“What a Mess!”

by Kristine Schmucker, HCHM Curator

It started on Tuesday morning with freezing rain and sleet.  It ended on Wednesday afternoon and left behind a mess of downed trees and power lines. Listed number 3 on the National Weather Service’s “Worst Kansas Ice Storms,” the storm that began in the morning of January 4, 2005 and lasted until the afternoon of the 5th, coated nearly the entire state in two inches of ice. The counties of Harvey and Marion were hard hit.

Tree Damage at Moorlands, Newton, Ks, January 4-5, 2005. Photo by Gary Alumbaugh, 2005.

All day and into the night, the sound of the wind through the ice covered limbs, followed by the cracking branches and a crash as entire trees broke apart and fell under the weight of the ice, could be heard. Winds up to 20 mph caused weakened trees to break apart and huge limbs to fell to the ground.  Even the large, older trees were vulnerable to the wind and coating of ice. Trees up to 22 feet high broke and split in half during the storm. One resident noted that “it was quite a show, with all that falling, it sounded like gunshots all night long.”

Tree Damage, 5 January 2005, Photo by Gary Alumbaugh, 2005.

“Tuesday was Real”

The  Newton Kansan reporter noted in the Wednesday edition that “today held evidence of a day of the most unusual sights and sounds, proving Tuesday was real.” A disaster emergency was declared for Newton and Harvey County. Weststar Energy employees worked through the night to restore power to as many as possible. Statewide more than 86,000 people lost power.  Newton, and Harvey County, was one of the worst hit areas with more than 12,500 people without power in the bitter cold.

Photo by Gary Alumbaugh, 2005.

What a Mess

Reports from the other communities in Harvey County were just as dire. In Burrton, a fire destroyed a double-wide mobile home, and a house in Walton.  Just over the county line, a house in Whitewater burned.  Sedgwick was without power. Halstead experienced sporadic power outages that were a result of trees falling on private property and instead of the entire block losing power, only the individual homes went out.  This made the work of the crews go much slower.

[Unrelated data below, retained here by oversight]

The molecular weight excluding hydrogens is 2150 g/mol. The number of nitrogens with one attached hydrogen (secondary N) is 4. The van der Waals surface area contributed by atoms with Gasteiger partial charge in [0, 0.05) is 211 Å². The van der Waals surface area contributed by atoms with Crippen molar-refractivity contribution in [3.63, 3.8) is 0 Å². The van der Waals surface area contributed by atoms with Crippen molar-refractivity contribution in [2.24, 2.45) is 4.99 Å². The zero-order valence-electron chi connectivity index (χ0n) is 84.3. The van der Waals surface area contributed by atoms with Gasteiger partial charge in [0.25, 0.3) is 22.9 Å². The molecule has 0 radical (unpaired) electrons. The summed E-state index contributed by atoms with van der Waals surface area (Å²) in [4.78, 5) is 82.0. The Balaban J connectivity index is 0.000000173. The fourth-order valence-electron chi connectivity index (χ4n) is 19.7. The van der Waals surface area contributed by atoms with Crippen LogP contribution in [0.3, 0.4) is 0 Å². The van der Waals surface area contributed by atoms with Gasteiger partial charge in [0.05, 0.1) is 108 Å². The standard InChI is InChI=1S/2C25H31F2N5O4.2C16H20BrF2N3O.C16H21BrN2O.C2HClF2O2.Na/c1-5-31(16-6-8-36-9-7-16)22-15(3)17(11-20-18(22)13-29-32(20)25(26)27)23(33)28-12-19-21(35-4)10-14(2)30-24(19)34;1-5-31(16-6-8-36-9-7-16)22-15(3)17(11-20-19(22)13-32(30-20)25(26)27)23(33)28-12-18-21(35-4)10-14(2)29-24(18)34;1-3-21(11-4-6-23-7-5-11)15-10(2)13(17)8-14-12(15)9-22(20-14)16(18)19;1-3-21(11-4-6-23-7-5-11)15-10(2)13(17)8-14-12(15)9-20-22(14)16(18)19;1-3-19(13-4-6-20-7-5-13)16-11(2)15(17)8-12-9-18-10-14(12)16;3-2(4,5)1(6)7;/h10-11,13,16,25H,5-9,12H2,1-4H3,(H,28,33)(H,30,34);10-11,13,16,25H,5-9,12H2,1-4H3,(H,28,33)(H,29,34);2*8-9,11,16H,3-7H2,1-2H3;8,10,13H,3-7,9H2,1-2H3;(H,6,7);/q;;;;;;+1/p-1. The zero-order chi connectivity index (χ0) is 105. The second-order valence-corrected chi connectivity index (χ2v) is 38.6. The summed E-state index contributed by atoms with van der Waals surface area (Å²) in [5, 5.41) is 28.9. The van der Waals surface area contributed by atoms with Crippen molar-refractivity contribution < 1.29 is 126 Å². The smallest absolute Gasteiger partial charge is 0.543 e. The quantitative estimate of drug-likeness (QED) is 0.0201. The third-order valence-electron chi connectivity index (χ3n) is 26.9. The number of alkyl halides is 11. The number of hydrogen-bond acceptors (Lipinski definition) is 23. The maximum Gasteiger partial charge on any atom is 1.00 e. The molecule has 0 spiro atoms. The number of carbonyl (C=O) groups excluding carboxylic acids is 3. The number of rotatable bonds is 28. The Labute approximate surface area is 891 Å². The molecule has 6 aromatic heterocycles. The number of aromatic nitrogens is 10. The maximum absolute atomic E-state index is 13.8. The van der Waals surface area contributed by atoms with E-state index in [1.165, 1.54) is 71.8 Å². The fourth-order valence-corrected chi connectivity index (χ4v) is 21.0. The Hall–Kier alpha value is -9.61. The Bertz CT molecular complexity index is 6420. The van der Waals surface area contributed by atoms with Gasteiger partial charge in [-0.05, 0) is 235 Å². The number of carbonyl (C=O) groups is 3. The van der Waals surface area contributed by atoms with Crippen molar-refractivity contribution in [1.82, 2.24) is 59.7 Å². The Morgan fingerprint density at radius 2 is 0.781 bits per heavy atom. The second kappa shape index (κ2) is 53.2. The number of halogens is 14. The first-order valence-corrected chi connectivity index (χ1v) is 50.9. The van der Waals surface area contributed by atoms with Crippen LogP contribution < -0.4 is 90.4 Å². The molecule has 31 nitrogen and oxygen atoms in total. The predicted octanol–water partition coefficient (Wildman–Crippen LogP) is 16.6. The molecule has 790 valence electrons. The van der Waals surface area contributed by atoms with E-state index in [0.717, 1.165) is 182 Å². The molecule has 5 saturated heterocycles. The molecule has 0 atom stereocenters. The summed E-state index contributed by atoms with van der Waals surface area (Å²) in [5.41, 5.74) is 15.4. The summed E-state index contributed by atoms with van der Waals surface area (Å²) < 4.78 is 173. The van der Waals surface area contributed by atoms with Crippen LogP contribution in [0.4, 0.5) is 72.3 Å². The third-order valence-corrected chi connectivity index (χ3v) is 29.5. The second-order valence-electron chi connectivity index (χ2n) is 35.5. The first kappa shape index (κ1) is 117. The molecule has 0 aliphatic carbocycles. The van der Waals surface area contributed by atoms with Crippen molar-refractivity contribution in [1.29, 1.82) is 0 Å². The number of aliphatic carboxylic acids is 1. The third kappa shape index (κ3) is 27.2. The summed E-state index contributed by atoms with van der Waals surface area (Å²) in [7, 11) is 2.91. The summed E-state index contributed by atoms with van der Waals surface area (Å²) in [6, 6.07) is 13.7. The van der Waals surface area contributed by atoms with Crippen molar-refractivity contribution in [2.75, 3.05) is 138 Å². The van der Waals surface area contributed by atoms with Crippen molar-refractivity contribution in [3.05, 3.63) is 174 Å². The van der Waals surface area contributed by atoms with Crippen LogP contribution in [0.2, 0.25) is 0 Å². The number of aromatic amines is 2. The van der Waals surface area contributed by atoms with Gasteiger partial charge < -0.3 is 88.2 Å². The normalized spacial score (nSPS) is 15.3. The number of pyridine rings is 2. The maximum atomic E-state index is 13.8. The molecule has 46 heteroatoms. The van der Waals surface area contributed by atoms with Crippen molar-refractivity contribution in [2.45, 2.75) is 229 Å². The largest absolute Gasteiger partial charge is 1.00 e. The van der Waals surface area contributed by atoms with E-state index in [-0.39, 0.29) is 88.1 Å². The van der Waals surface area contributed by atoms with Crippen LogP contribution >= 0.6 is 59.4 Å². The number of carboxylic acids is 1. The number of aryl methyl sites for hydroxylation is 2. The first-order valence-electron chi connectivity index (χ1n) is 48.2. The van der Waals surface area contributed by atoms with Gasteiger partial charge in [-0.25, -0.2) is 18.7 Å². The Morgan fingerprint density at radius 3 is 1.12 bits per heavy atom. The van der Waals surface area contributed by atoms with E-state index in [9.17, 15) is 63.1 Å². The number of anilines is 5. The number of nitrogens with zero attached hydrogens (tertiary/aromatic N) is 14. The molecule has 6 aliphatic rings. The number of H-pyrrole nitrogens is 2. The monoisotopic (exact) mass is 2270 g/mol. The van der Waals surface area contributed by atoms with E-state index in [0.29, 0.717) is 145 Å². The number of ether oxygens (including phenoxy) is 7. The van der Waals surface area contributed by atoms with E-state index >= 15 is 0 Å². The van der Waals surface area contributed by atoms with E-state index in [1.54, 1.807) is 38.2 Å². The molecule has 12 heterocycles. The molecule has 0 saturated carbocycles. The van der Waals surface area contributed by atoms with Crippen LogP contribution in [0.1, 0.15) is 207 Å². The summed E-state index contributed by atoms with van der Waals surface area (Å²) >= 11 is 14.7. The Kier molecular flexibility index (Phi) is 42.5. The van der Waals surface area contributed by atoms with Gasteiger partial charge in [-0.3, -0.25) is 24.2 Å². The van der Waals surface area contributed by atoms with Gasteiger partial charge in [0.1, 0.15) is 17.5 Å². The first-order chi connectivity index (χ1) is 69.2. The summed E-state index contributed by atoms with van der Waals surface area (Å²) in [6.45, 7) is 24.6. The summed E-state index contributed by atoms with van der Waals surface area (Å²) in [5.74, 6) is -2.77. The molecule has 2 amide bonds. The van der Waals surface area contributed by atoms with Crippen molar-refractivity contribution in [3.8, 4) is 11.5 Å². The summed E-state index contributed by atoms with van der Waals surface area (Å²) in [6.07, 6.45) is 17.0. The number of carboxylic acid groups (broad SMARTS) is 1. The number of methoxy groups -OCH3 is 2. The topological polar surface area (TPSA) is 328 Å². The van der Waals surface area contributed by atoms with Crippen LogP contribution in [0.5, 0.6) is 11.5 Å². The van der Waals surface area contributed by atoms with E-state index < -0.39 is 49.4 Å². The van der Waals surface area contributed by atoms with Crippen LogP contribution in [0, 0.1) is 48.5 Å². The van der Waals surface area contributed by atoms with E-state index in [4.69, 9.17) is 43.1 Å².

West Hill Apartments, W 12th, Newton. Photo by Gary Alumbaugh, 2005.

Fortunately there were not many injuries. A carrier for the Kansan was injured from a falling tree limb and was taken to the hospital.

Area schools closed and temporary shelters were opened.

Harvey County Sheriff Byron Motter noted, “what a mess” and further encouraged people to “leave the limbs alone.  Stay indoors and let nature take it’s course.” 

West Hill Apartments, W 12th, Newton. Photo by Gary Alumbaugh, 2005.


Newton Kansan, 7 January 2005.

Restoring Power

Things started to go back to normal for some by Friday, January 7.  Several schools had reopened including Halstead, Hesston, Sedgwick and Newton. Remington, Burrton, Berean and Goessel schools remained closed. However, many areas remained with out power including Walton and Goessel.  It was noted that they could be without power for up to 10 days as crews worked to restore power.  By Thursday about 200 electric crews from around the country had arrived to help.

Newton Kansan, 11 January 2005

A week after the beginning of the storm,  power to most homes and businesses had been restored. The clean-up of the debris left behind continued for some time.

Two Years Later

Two years later, Kansas  again dealt with the another ice storm.  Listed number one of the five worst ice storms, the storm on December 10-11, 2007 affected nearly the entire state. Ice accumulations of 1-2 inches with “phenomenal 2-4 inch accumulations” in some areas. Although there were no fatalities, the damage to buildings, trees and power poles was extensive.  Some places were without power for up to 2 weeks.  Damage to the electrical infrastructure alone was estimated at $136.2 million, giving the storm the distinction of being the “costliest ice storm in Kansas history.”


  • Newton Kansan: 5 January 2005, 6 January 2005, 7 January 2005, 11 January 2005.
  • https://www.weather.gov/ict/ks_worse_ice_storms